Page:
How To Make Better Black And White Photos

How To Make Better Black And White Photos

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A quick look at nearly any photography magazine, book or Instagram feed shows that black and white photos are as popular as ever. Before digital, many photographers made black and white photos because it was easy to set up a black and white darkroom. But even twenty years into the digital age many photographers choose to present at least part of their portfolios in black and white.

But making better black and white photos is different to working in color. It’s not just a matter of using your camera’s monochrome mode, hitting the V key in Lightroom Classic or using a black and white plugin. It takes time and practice to hone your eye for what makes a good black and white photo. The advice in this tutorial will help you do that.

1. Learn what works well in black and white

Without color, you have to work harder to make photos with strong compositions. You need to learn to see and use the basic elements of photographic composition. This includes shapes, pattern, leading lines, texture, balance and tonal contrast.

If these terms are unfamiliar to you then I recommend you read our composition tutorials or buy one of our composition ebooks.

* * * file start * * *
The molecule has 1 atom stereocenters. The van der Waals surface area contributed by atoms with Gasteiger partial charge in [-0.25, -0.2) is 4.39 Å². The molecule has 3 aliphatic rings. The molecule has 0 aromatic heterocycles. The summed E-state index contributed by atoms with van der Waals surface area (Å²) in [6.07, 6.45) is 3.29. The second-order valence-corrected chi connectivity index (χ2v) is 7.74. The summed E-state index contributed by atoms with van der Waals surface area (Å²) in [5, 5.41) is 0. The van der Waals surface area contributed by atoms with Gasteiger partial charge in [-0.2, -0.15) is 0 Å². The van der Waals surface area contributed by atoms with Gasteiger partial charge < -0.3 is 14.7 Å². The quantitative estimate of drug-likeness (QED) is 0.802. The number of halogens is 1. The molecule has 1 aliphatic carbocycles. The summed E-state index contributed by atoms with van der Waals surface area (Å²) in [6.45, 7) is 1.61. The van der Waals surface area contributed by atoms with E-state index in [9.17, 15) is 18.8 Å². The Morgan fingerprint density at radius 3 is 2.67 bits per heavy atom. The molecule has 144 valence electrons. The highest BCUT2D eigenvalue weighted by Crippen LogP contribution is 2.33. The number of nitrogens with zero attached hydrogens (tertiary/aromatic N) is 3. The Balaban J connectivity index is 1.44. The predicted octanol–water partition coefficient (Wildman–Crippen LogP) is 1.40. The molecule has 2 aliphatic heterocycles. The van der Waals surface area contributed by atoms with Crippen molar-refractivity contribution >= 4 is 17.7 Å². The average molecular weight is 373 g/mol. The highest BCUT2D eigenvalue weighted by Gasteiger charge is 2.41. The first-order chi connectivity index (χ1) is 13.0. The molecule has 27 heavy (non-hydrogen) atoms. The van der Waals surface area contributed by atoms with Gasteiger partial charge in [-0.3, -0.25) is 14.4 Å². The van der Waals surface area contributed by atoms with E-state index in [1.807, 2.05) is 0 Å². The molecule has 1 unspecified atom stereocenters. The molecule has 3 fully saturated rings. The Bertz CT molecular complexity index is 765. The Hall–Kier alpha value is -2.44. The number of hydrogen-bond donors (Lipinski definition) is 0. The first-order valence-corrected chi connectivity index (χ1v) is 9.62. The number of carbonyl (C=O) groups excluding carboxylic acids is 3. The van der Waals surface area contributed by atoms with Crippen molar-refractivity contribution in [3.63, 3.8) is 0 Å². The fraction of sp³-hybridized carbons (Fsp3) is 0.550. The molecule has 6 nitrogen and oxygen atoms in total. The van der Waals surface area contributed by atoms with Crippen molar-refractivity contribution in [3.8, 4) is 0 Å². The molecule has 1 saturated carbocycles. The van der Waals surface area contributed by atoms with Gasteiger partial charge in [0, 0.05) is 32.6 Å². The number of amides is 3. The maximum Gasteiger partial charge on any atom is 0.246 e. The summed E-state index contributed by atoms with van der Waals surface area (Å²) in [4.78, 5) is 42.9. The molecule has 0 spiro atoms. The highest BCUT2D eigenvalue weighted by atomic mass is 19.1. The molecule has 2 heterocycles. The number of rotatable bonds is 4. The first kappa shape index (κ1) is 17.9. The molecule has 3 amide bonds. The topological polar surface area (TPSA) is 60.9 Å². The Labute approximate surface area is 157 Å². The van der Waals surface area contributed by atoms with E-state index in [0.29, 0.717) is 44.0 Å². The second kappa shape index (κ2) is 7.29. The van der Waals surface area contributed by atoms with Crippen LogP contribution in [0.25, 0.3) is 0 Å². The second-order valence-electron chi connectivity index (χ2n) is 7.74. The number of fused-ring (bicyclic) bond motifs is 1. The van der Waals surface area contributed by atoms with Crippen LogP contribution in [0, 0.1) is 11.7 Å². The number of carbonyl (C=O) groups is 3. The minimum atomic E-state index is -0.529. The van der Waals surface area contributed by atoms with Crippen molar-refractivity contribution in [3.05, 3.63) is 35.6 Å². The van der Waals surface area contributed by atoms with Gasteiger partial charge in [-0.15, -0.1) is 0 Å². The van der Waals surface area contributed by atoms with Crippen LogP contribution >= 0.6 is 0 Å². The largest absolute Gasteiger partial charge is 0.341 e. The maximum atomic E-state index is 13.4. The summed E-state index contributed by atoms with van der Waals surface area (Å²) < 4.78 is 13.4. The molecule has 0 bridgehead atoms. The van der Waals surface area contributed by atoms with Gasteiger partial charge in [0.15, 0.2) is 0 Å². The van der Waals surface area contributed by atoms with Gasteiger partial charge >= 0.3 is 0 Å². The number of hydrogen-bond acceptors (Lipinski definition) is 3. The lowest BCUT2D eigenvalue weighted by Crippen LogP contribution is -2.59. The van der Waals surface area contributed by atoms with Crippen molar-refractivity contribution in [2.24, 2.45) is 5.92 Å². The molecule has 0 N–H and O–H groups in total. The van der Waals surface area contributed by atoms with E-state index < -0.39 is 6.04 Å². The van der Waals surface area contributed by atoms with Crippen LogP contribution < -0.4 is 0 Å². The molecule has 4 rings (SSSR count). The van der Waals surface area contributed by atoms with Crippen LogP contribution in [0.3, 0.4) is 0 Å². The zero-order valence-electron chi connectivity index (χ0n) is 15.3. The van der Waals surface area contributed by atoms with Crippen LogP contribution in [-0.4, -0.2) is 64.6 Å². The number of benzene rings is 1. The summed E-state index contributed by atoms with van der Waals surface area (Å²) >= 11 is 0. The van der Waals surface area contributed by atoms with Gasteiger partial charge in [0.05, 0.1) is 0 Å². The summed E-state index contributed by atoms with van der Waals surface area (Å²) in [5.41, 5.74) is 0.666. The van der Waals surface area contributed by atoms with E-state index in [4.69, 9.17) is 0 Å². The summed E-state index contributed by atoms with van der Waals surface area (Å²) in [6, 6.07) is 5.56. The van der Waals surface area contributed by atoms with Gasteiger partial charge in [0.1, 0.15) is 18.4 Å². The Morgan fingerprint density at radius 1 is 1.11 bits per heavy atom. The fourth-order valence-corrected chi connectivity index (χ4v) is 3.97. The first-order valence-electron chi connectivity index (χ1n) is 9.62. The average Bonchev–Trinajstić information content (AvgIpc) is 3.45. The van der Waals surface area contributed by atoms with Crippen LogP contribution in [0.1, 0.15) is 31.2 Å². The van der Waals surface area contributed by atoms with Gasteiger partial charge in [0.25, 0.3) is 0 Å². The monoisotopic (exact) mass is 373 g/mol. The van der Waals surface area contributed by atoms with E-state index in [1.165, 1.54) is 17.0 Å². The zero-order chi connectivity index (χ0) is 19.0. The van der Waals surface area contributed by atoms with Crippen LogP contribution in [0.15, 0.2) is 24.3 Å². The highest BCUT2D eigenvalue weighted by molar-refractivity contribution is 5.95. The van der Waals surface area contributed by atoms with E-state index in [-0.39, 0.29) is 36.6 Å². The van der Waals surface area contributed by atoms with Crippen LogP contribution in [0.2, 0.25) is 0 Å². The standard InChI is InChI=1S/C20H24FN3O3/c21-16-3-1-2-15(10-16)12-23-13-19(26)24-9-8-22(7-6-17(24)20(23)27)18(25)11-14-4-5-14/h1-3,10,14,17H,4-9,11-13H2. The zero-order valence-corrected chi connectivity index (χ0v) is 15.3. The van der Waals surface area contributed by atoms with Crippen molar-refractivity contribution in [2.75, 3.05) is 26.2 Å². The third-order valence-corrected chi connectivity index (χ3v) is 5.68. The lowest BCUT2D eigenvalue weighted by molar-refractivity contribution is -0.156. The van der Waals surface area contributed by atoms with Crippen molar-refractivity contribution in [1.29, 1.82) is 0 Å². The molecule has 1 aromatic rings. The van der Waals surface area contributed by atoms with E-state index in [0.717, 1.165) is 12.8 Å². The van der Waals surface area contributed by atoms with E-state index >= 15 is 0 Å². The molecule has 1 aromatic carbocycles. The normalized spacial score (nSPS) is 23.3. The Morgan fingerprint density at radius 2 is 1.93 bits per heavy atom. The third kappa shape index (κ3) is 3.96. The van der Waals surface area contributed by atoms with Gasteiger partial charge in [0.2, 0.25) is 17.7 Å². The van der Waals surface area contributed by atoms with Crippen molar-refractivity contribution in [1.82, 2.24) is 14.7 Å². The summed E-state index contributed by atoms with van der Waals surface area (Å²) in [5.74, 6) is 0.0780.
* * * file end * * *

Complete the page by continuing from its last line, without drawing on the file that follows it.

Let me explain what I mean. Take a look at the photo below. Can you see what compositional elements make it work?

Black and white landscape photo

Texture: The mud brick building and the ground in front of it have interesting texture. Texture looks good in black and white.

Dramatic sky: The sky is dark and the clouds have an unusual pattern. A dramatic sky helps a black and white photo stand out.

Interesting subject: I made this photo in a remote village in Bolivia located 4200 meters above sea level. It gives a glimpse into an environment and way of life that’s completely strange to most of us. It’s easier to make a good photo of an interesting subject than a boring one.

Tonal contrast: The front of the building is lighter than the rest of the buildings, drawing your eye to it. This is a subtle effect that I created when I developed the photo.

Post-processing: I emphasized the texture, dramatic sky and tonal contrast when I developed the photo some years ago in Lightroom 5 and ON1’s Perfect Photo Suite (the precursor to ON1 Photo Raw).

Post-processing is an essential part of the process of creating a good black and white photo. To show you why, here’s a comparison of the original version of the photo with the final image. I made the before version using the V keyboard shortcut in Lightroom Classic.

Black and white travel photos

As you can see, there’s a big difference. It’s important to know what you can do to your black and white photos in post-processing, so you can look at a scene and visualize the result.

2. Look for texture and tonal contrast

I’m emphasizing these again here because they’re so important in black and white photography.

When you’re out in the field making photos you don’t want to be thinking about too many things at one time. It helps if you simplify your goals.

In black and white photography you can simplify composition down to two elements: texture and tonal contrast.

One of the reasons they are so effective is because you can emphasize them in post-processing.